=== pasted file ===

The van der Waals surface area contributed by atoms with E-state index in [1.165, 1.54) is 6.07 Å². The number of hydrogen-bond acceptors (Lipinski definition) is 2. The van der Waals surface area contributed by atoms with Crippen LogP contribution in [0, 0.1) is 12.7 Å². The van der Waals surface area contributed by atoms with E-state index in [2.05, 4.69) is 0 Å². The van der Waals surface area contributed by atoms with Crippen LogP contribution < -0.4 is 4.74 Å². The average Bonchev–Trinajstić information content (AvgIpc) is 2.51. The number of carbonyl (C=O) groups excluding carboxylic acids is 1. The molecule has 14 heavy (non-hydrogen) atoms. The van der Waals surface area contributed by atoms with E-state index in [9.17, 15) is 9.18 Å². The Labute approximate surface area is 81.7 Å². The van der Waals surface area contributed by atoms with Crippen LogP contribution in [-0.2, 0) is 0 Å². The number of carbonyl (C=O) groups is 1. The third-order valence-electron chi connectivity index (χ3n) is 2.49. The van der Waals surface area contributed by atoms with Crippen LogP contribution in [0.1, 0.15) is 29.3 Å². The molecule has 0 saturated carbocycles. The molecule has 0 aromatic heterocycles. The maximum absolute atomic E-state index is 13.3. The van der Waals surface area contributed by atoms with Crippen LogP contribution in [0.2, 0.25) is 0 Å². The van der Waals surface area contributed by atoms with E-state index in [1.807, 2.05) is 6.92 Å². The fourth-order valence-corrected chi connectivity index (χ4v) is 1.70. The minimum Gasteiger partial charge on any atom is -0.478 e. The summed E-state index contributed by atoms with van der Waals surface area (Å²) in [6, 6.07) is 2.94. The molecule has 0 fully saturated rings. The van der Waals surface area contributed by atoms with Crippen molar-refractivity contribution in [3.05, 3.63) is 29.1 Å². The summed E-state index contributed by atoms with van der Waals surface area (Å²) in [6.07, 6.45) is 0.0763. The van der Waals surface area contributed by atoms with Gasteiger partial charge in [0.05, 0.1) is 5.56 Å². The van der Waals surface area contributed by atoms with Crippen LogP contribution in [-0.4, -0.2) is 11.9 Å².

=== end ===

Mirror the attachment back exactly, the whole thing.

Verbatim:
The van der Waals surface area contributed by atoms with E-state index in [1.165, 1.54) is 6.07 Å². The number of hydrogen-bond acceptors (Lipinski definition) is 2. The van der Waals surface area contributed by atoms with Crippen LogP contribution in [0, 0.1) is 12.7 Å². The van der Waals surface area contributed by atoms with E-state index in [2.05, 4.69) is 0 Å². The van der Waals surface area contributed by atoms with Crippen LogP contribution < -0.4 is 4.74 Å². The average Bonchev–Trinajstić information content (AvgIpc) is 2.51. The number of carbonyl (C=O) groups excluding carboxylic acids is 1. The molecule has 14 heavy (non-hydrogen) atoms. The van der Waals surface area contributed by atoms with E-state index in [9.17, 15) is 9.18 Å². The Labute approximate surface area is 81.7 Å². The van der Waals surface area contributed by atoms with Crippen LogP contribution in [-0.2, 0) is 0 Å². The number of carbonyl (C=O) groups is 1. The third-order valence-electron chi connectivity index (χ3n) is 2.49. The van der Waals surface area contributed by atoms with Crippen LogP contribution in [0.1, 0.15) is 29.3 Å². The molecule has 0 saturated carbocycles. The molecule has 0 aromatic heterocycles. The maximum absolute atomic E-state index is 13.3. The van der Waals surface area contributed by atoms with Crippen LogP contribution in [0.2, 0.25) is 0 Å². The van der Waals surface area contributed by atoms with E-state index in [1.807, 2.05) is 6.92 Å². The fourth-order valence-corrected chi connectivity index (χ4v) is 1.70. The minimum Gasteiger partial charge on any atom is -0.478 e. The summed E-state index contributed by atoms with van der Waals surface area (Å²) in [6, 6.07) is 2.94. The molecule has 0 fully saturated rings. The van der Waals surface area contributed by atoms with Crippen molar-refractivity contribution in [3.05, 3.63) is 29.1 Å². The summed E-state index contributed by atoms with van der Waals surface area (Å²) in [6.07, 6.45) is 0.0763. The van der Waals surface area contributed by atoms with Gasteiger partial charge in [0.05, 0.1) is 5.56 Å². The van der Waals surface area contributed by atoms with Crippen LogP contribution in [-0.4, -0.2) is 11.9 Å².